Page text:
David Goodsell is not a household name, but if you’ve ever spent time perusing a cellular biology textbook, there’s a good chance you’ve come across his work.
Goodsell is one of the world’s foremost molecular artists. His gorgeous, intricate watercolor paintings showing the inner workings of cells are a staple of the biological sciences.
For some science students, their first glimpse inside a cell comes from his images. Cell biologists use them to foster their sense of how cells are organized, how crowded they are, and to visualize the way that thousands of various proteins glob together to perform functions that result in life itself. Medicinal chemists use them to see how various receptors are organized in the effort to design new drugs. And, for everyone else, they’re just plain beautiful.
Goodsell is also a scientist; he is an associate professor of molecular biology at the Scripps Research Institute in San Diego where he works with a team of other scientists to better understand cellular structures and processes. But it’s for his work as an artist that he’s best known. All of his paintings are based on images taken directly from existing scientific literature.
“There’s an amazing infrastructure in cells that makes sure everything is in the right place at the right time,” he says.
His primary resource is the Protein Data Bank, a massive, publicly-available online repository of hundreds of thousands of protein structures that have been discovered over the last several decades by scientists around the world. Nearly every protein in the human body that has been deconstructed can be accessed there. Goodsell gathers them together and, using the best available science, integrates them into a whole structure to reveal the inner world of viruses, bacteria and human cells.
“What I’m trying to do is create a picture that would be what you would see if you took a portion of the cell and blew it up to where you could see the molecules,” he explains.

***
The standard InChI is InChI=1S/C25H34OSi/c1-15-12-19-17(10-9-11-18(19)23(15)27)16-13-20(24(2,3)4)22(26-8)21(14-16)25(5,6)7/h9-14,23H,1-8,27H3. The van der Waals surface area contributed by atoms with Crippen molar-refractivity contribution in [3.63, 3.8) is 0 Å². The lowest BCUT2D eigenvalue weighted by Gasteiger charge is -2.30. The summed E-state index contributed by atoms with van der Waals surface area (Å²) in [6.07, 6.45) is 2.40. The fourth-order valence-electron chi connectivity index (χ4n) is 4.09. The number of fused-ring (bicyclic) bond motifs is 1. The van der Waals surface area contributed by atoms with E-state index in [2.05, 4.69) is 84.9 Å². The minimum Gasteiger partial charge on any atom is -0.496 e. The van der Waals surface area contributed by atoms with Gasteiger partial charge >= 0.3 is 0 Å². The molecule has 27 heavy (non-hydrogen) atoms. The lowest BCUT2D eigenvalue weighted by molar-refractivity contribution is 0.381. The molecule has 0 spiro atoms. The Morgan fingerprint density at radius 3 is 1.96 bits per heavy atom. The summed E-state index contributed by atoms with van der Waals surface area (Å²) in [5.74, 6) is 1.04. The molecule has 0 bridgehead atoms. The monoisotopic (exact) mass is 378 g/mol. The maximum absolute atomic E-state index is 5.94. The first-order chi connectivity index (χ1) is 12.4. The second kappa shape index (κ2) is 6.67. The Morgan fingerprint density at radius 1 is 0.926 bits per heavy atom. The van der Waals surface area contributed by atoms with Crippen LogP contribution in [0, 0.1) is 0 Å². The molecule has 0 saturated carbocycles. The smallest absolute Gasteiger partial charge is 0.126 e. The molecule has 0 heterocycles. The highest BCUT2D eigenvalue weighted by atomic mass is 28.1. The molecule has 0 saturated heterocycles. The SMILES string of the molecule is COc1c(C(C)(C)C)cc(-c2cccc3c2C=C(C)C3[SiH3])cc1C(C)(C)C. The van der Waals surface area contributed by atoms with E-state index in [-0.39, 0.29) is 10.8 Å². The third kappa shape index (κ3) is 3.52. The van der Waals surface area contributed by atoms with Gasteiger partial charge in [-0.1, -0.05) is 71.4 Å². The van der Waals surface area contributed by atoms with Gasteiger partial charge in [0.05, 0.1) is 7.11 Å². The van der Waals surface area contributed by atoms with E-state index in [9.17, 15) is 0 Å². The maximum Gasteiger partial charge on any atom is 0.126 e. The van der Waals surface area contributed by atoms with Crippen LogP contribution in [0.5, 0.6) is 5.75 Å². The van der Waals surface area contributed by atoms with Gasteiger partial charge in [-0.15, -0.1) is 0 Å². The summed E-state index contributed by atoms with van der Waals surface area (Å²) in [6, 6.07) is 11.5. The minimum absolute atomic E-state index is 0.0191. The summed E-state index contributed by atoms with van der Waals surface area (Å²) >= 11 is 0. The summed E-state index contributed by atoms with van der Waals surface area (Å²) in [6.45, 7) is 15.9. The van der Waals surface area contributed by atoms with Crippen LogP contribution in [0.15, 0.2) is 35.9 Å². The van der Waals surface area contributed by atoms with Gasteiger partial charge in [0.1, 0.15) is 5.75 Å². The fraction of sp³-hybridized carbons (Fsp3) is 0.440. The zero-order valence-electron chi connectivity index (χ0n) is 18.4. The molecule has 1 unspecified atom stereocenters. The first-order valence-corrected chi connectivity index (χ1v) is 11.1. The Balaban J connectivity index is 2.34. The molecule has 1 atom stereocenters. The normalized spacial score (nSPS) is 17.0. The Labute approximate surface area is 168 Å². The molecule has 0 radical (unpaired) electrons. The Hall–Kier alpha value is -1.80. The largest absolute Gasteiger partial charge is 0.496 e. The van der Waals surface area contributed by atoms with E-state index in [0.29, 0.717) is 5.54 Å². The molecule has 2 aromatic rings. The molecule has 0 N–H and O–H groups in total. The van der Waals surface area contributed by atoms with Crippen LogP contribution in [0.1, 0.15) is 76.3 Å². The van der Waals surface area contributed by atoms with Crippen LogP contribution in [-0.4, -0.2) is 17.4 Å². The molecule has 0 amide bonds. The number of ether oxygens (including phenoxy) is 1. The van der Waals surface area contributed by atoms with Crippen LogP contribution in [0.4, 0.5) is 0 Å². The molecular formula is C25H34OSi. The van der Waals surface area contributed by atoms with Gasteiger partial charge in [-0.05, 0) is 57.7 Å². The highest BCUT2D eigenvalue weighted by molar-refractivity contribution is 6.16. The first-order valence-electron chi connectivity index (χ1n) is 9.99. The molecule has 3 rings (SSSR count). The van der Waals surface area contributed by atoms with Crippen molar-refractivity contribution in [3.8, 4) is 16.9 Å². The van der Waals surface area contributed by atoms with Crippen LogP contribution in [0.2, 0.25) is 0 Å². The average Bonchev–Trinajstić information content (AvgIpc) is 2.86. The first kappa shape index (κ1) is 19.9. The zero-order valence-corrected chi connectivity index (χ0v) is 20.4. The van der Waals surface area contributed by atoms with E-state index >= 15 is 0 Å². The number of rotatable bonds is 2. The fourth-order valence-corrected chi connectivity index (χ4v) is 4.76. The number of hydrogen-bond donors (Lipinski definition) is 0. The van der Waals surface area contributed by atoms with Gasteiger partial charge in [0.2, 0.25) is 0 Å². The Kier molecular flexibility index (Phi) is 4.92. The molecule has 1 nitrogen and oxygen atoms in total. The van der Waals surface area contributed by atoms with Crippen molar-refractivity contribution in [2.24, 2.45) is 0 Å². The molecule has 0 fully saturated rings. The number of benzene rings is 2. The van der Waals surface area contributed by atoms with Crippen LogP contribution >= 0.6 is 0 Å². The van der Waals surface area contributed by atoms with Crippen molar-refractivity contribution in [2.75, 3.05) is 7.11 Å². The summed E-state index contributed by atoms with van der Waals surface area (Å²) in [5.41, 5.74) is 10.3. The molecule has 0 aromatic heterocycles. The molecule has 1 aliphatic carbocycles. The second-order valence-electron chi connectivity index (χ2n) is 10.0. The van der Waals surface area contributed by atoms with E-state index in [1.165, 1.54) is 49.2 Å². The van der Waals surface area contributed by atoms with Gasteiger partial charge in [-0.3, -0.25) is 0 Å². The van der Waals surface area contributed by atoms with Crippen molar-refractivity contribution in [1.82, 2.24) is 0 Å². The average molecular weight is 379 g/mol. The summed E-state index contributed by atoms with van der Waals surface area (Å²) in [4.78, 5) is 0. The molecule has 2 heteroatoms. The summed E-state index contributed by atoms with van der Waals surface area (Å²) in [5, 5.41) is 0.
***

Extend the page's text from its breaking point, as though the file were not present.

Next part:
Since the structures he paints are smaller than the wavelength of light, and therefore invisible to a normal microscope, he uses what a fellow scientist once termed an “intuitive palette” to create an almost joyful array of color that shows how cells are organized and how they function. While the paintings are clearly art, he resists calling them that. He says they are meant to be viewed through the prism of science. “My goal with these pictures,” he says, “is always to be as scientifically accurate as possible.”
While his medium has long been watercolors, he and his team recently received a $2.3 million grant to develop new methods for modeling the molecular structure of entire cells in 3D. Goodsell says the effort could help other scientists gain the kind of intuition that could lead to breakthroughs in biological science, and even lead to new drug therapies for treating disease.
The effort will move him away from watercolor and into the realm of computer graphics, where a lot of work is already being done by molecular animators like Drew Berry.
Goodsell’s work has won its share of accolades. For example, in 2016, he was the overall winner of the prestigious Wellcome Image Awards for his painting of the Ebola virus.
“I’ve always felt the need to create pictures, and it’s been a wonderful gift that I can find a way to combine my interest in science with the ability to create something,” he says.